Ron Paul Announces He's Running (Is it his time?)

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  • jazzgurujazzguru Posts: 6,435member
    Ron Paul owns O'Reilly's water boy Jesse Watters



    The very end is the best part. Awesome.
  • noahjnoahj Posts: 4,500member
    I just read the transcript of the Republican debate. this last part by Ron Paul was, I thought very good. It speaks to many of the questions asked on these boards. I don't think the transcript is correct in many of the words they wrote, but I think it gets the point across well.



    http://www.nytimes.com/2011/09/08/us...pagewanted=all

    Quote:

    WILLIAMS: Congressman Paul, a long time ago...



    (APPLAUSE) A long time ago, a fellow Texan of yours, a young student teacher in Cotulla, Texas, was horrified to see young kids coming into the classroom hungry, some of them with distended bellies because of hunger. He made a vow that if he ever had anything to do about it, the government would provide meals, hot meals at best, in schools. The young student teacher, of course, was -- later went on to be President Lyndon Johnson. Do you think that is any more -- providing nutrition at schools for children -- a role of the federal government?



    PAUL: Well, I'm sure, when he did that, he did it with local government, and there's no rules against that. That'd be fine. So that doesn't imply that you want to endorse the entire welfare state. You imply (ph) I'd endorse all welfare (ph). Any time I challenge it, you're going to challenge the whole welfare system.



    No. It isn't authorized in the Constitution for us to run a welfare state. And it doesn't work. All it's filled up with is mandates. And the mandates are what we're objecting to. I want to repeal all the mandates.



    But, yes, if there are poor people in Texas, we have a responsibility -- I'd like to see it voluntary as possible -- but under our Constitution, our states have that right -- if they feel the obligation, they have a perfect right to.



    So don't always try to turn around and say that we who believe in liberty, we lack compassion, because we who believe in liberty and understand the market, we're the only ones that really understand how people are taken care of, how they are fed, and how people have jobs. It's the market. It's never the government that does it.



    So this whole idea that there's something wrong with people who don't lavish out free stuff from the federal government somehow aren't compassionate enough. I resist those accusations.



  • nvidia2008nvidia2008 Posts: 9,262member
    Quote:
    Originally Posted by NoahJ View Post


    I just read the transcript of the Republican debate. this last part by Ron Paul was, I thought very good. It speaks to many of the questions asked on these boards. I don't think the transcript is correct in many of the words they wrote, but I think it gets the point across well.



    http://www.nytimes.com/2011/09/08/us...pagewanted=all



    He sounds a bit on the fence though in the quote you provided. Who exactly would take care of the poor? "As voluntary as possible" sounds vague.
  • tontontonton Posts: 14,064member
    Quote:
    Originally Posted by nvidia2008 View Post


    He sounds a bit on the fence though in the quote you provided. Who exactly would take care of the poor? "As voluntary as possible" sounds vague.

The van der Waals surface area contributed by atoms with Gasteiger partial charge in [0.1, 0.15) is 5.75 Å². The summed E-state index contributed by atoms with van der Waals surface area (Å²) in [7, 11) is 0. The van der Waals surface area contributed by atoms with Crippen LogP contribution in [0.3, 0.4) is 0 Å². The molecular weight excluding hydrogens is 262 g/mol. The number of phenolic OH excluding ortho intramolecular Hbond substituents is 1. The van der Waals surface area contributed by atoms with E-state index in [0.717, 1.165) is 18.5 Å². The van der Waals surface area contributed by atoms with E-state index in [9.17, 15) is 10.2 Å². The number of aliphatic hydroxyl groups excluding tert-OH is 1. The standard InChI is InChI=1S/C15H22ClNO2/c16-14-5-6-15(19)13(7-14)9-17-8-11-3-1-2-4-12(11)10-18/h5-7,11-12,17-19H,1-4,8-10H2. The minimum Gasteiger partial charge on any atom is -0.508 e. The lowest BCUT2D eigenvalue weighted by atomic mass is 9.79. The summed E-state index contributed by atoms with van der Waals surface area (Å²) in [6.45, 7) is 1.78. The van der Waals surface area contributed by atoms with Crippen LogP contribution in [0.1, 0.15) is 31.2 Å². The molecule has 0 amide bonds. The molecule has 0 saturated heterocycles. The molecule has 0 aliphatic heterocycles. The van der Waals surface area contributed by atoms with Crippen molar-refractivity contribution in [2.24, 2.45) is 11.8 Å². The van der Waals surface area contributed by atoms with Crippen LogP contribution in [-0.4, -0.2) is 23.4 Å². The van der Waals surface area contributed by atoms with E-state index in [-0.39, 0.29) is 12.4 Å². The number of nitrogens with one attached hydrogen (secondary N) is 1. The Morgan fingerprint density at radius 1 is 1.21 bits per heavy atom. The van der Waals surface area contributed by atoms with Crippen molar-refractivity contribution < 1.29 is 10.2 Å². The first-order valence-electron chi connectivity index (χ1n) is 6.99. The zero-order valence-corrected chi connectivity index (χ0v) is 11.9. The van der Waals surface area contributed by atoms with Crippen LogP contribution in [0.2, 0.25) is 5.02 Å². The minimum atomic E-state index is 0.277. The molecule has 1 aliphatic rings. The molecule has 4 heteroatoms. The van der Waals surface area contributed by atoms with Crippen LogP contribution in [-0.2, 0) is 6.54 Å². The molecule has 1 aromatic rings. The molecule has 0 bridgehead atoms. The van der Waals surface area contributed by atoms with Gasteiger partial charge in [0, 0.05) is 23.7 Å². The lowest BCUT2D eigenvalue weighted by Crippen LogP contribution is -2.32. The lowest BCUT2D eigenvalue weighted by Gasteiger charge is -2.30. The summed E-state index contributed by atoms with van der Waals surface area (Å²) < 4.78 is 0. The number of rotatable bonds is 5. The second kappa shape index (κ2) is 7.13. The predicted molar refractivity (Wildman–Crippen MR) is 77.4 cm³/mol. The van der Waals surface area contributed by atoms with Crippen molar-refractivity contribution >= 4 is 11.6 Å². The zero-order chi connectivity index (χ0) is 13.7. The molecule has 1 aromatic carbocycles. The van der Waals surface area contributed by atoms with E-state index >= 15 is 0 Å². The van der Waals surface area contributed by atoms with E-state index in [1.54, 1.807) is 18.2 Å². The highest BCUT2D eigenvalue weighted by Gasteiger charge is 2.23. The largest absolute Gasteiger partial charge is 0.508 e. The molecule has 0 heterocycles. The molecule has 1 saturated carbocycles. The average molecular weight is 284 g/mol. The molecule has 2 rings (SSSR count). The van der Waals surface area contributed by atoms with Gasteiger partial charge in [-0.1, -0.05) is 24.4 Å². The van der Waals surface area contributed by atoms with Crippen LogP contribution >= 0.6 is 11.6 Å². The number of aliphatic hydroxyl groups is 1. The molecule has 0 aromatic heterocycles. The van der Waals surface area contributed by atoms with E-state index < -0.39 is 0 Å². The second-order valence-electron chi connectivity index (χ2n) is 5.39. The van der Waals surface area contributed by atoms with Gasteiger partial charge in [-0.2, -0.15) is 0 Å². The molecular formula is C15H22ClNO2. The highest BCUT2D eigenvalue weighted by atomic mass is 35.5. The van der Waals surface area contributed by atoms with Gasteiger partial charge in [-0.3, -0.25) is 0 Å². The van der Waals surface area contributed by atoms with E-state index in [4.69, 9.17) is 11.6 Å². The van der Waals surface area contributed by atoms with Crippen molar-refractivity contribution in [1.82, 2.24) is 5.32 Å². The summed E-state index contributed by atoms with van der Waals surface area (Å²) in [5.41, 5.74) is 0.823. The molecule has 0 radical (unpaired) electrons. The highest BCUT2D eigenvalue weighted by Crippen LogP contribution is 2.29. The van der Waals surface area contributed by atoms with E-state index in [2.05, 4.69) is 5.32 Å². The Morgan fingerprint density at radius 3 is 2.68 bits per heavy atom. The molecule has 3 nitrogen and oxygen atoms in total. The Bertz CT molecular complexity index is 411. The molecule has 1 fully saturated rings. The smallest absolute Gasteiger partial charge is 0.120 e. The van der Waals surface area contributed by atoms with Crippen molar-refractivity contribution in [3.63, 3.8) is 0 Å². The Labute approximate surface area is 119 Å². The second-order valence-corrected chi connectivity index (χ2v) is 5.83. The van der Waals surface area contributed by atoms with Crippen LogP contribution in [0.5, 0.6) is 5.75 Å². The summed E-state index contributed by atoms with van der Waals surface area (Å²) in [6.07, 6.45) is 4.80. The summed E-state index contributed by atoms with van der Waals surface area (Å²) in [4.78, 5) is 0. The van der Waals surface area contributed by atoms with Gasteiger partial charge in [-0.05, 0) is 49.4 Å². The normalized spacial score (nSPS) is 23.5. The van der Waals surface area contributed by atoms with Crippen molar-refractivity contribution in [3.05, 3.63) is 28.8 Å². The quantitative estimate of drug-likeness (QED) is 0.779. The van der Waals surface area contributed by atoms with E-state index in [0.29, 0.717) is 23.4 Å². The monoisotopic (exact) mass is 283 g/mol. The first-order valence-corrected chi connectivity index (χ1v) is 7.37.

Oh... and if voluntary doesn't cut it, then just ignore the rest of what I said...
  • tontontonton Posts: 14,064member
    Quote:
    Originally Posted by nvidia2008 View Post


    He sounds a bit on the fence though in the quote you provided. Who exactly would take care of the poor? "As voluntary as possible" sounds vague.



    The whole idea of Tea Partyists, laissez faire economists and anti-tax/anti-welfare Libertarians is that if we stop taking care of the poor, then the poor will be forced to take care of themselves. Which has never worked in history, of course, but don't let that stop them from dreaming of their Utopia.
  • noahjnoahj Posts: 4,500member
    Quote:
    Originally Posted by tonton View Post


    The whole idea of Tea Partyists, laissez faire economists and anti-tax/anti-welfare Libertarians is that if we stop taking care of the poor, then the poor will be forced to take care of themselves. Which has never worked in history, of course, but don't let that stop them from dreaming of their Utopia.



    Read it again and this time remove your Bias against what you think his agenda is. There were some words, "as voluntary as possible" for example that were a bit vague as was mentioned, but overall he seemed to be very clear where he drew the line. Read it a couple of times.
  • jazzgurujazzguru Posts: 6,435member
    tonton seems to have missed the part where Dr. Paul said that under our Constitution it is perfectly within the right of each state government to "take care of the poor" if that's how the people in that state want to address the issue.
  • noahjnoahj Posts: 4,500member
    Quote:
    Originally Posted by jazzguru View Post


    tonton seems to have missed the part where Dr. Paul said that under our Constitution it is perfectly within the right of each state government to "take care of the poor" if that's how the people in that state want to address the issue.



    I wanted to hear it from him. Now you have tainted the reply.



  • jazzgurujazzguru Posts: 6,435member
    Quote:
    Originally Posted by NoahJ View Post


    I wanted to hear it from him. Now you have tainted the reply.







    I doubt he would have admitted it. But I'll recant if he does.
  • hands sandonhands sandon Posts: 5,270member
    I found this particular paragraph interesting about Ron Paul's views (it's written by Paul)-